Thursday, March 08, 2007

I... but... [mouth agape]

I think there's something understandable about being held accountable for the trail that you leave through cyberspace -- your choices about what to write, post, share about yourself and your opinions (see prev. here). But the idea that your employment prospects, and even personal safety, can be affected by the content of discussions about you, including abusive rants, sexist drooling/stalking, and other infantile harrassment, just... boggles my mind. The linked post is lengthy, but the behavior it details is really shocking.

(via Medley)

2 comments:

Medley said...

I don't understand what being "held accountable" means when you say that.

I was a pro-life religious whackjob as a teenager -- if the Internet had been around, I probably would have posted about it and it would be in google right now. Am I supposed to be "held accountable" for those opinions today? If not, what's the statute of limitations?

People do actually change and grow. People have bad days. People converse while angry or upset or depressed or joyful or whatever.

Context should matter. Instead of lamenting that it doesn't and never will and everyone should just write and speak as if it never will, we could instead promote a more sophisticated and mature way of dealing with the barbaric yawps of a free society.

Decontextualizing someone's thoughts and writings in order to hold them accountable in perpetuity borders on thought police to me. Not to mention it stifles opportunities for personal development and change. Why bother to change from being a pro-life religious whackjob if the accepted way of doing things is to assume that I'll be "held accountable" for that forever?

And, if one is inhibited from exploring thoughts, ideas, and opinions because of this "accountability" then *how* will one ever have the opportunity to grow and change?

ACM said...

I think you are misunderstanding my point. I just mean that it's more reasonable (or at least understandable) that somebody make a judgement of your personality or qualifications based on what you yourself have written (although they should, for their own benefit, take into account the passage of time and possibility of change) than to somehow pass judgement on you based on what *other* crazy folks are saying about you in an anonymous free-for-all. I may not share all the opinions of my adolescent self, but I'm a reasonably continuous person, and I could explain the evolution by which I came to change my views. There's no way I could make any meaningful defense against baseless slander and ad hominem attacks of the sort going on in the described law list.

I agree that this issue of a lasting public record is going to require a different way of approaching permanently recorded ramblings. For one, people are going to have to learn to be a bit forgiving of adolescent excess, of whatever type, rather than presuming that if it's on Google, it's your current stance -- this may become easier as the Facebook crowd becomes part of the management/establishment. In a similar vein, people will need to learn to read for context -- not only to "get past" a swear word embedded in an otherwise thoughtful argument, but also to recognize the difference between the language and culture of a professional journal, the same features of a high-profile political blog, and, say, the norms in a tightly knit discussion group. Whether the average manager (or even reporter) can be expected to invest the time to tease out the differences is still to be seen, but there are some hopeful signs, some folks that already "get it."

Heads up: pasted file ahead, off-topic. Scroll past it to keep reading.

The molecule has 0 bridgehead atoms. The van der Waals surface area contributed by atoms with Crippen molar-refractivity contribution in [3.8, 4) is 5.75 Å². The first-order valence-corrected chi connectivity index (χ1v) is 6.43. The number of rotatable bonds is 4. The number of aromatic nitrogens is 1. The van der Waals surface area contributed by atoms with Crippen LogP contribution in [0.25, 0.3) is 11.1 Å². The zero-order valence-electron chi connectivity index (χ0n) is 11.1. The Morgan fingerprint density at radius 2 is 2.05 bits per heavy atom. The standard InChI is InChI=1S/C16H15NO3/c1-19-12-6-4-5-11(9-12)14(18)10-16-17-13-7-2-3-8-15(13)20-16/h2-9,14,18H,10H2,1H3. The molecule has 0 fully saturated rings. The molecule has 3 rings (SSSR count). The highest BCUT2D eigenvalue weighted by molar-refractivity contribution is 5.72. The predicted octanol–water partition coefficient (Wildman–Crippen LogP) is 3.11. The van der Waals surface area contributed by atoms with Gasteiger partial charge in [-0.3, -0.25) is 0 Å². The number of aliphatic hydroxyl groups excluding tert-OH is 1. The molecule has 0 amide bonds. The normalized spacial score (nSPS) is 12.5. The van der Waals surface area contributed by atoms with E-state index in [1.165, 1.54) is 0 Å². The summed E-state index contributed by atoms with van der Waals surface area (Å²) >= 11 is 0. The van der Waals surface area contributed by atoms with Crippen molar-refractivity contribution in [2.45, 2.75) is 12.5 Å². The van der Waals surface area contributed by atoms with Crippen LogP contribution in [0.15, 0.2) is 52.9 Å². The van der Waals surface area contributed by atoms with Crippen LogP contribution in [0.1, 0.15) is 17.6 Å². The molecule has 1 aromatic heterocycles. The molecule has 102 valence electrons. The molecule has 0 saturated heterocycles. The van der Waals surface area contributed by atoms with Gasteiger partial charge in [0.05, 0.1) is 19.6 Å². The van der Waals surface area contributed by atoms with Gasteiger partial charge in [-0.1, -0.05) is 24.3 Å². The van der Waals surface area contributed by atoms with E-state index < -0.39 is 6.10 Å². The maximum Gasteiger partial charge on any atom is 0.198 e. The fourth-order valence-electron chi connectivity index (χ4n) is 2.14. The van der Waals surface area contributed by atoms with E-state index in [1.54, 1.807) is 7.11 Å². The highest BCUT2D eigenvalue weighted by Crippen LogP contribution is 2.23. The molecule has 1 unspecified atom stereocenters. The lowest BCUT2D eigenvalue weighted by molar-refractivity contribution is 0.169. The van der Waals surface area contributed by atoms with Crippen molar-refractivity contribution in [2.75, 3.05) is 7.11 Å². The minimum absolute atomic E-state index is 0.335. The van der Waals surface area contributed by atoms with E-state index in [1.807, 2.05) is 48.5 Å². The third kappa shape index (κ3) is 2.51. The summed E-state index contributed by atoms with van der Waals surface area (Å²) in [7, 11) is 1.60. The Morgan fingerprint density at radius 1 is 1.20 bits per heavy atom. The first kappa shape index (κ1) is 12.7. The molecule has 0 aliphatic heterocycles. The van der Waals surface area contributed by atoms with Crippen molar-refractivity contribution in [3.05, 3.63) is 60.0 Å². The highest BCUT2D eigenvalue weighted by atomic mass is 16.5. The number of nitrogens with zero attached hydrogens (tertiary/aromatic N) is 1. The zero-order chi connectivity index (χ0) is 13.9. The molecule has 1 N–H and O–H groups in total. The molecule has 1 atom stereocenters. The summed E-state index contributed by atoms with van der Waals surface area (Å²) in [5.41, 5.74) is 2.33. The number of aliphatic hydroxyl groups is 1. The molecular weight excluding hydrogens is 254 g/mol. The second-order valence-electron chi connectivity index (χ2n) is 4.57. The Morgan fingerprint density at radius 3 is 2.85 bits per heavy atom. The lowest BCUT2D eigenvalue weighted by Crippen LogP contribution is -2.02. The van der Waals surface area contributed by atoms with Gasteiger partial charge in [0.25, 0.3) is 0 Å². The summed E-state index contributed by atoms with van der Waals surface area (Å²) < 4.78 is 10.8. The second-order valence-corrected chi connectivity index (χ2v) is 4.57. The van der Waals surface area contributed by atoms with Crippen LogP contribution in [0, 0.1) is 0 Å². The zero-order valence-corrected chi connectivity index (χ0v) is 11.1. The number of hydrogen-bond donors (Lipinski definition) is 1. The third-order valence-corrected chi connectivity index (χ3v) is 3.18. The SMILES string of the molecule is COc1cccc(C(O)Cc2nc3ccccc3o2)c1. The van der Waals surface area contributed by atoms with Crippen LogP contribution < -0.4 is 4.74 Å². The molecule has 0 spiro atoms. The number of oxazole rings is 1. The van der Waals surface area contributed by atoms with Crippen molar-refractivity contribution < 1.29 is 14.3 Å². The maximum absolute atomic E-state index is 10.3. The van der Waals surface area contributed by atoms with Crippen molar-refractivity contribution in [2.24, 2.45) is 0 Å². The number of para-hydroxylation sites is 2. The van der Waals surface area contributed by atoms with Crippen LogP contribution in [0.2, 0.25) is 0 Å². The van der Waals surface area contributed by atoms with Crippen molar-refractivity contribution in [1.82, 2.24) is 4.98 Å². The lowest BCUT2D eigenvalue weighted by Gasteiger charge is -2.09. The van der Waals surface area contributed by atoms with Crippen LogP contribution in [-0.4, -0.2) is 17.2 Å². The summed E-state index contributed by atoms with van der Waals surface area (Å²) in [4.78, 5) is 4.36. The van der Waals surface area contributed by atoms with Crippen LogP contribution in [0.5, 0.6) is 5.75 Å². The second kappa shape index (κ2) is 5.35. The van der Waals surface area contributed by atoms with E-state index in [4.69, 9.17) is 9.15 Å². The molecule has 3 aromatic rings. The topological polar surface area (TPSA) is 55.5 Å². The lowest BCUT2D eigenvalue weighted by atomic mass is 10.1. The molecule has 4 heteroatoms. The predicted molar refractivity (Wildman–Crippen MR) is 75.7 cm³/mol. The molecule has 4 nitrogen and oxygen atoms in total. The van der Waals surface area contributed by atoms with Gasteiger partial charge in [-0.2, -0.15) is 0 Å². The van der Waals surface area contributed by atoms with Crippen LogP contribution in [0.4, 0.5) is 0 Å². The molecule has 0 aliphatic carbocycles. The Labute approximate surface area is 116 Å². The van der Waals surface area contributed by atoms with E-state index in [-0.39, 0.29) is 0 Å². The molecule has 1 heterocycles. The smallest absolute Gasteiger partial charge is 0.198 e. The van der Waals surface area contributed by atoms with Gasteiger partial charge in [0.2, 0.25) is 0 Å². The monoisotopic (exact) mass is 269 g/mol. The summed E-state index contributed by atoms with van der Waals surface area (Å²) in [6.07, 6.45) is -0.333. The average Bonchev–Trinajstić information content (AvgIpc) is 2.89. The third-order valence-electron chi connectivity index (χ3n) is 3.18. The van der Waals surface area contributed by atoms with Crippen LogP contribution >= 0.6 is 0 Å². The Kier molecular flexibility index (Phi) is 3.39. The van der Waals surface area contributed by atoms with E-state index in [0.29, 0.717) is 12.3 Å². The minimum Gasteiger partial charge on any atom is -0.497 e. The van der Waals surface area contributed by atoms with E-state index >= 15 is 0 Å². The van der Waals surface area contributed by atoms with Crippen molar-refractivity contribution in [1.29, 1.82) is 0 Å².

This problem isn't unique to the Way Back record -- recent kerfluffles at I Blame The Patriarchy showed that people dropped into a (not-for-beginners) feminist forum without any background in the subject matter can get inappropriately bent out of shape and/or wrapped up in aspects of the discussion that the rest of the group is taken as given. Again, however, it takes a certain level of responsibility and commitment to read a page-long FAQ (or a heap of back posts) before venting through the easily available comment link....

Anyway, this post was mostly about my first point above, and not about the larger argument of Permanent History. (I certainly think the hounding of the Edwards bloggers was stupid and unhelpful, even if foreseeable to some degree.) I do think that, especially at the current moment, when more sophisticated understanding of the wider Web is quite limited, we have to take some responsibility for what we willingly put out there -- not for its factual perfection or for its likelihood of representing our opinion for all time, but for its being something that we are sincere about and willing to have associated with us (again, within the limits of human frailty). If you were a sincere wingnut, so be it -- hopefully the quality of your arguments for your position would either have been high or be easily attributable to your age and circumstances. Sure, we all have bad moods and the rest, but we also have a filter in what we air (at least, most adults do). I spent years on a haiku workshop list in which critique, even the most constructive, could easily elicit hurt feelings and angry responses; it was a pain, but it did teach me ways to be diplomatic with criticism, the nonproductiveness of feeding trolls, the utility of the occasional apology, and so forth. Much of the same applies in the land of blogging. (Private email is a bit of a different realm, and this is much of the reason why I refuse to use gmail for my personal business.)

Anyway, I certainly agree with you on the ideal. Only time will tell whether such understanding and reasonableness will emerge; meantime, I suppose everybody has to decide for themselves what they will and won't let loose in the current.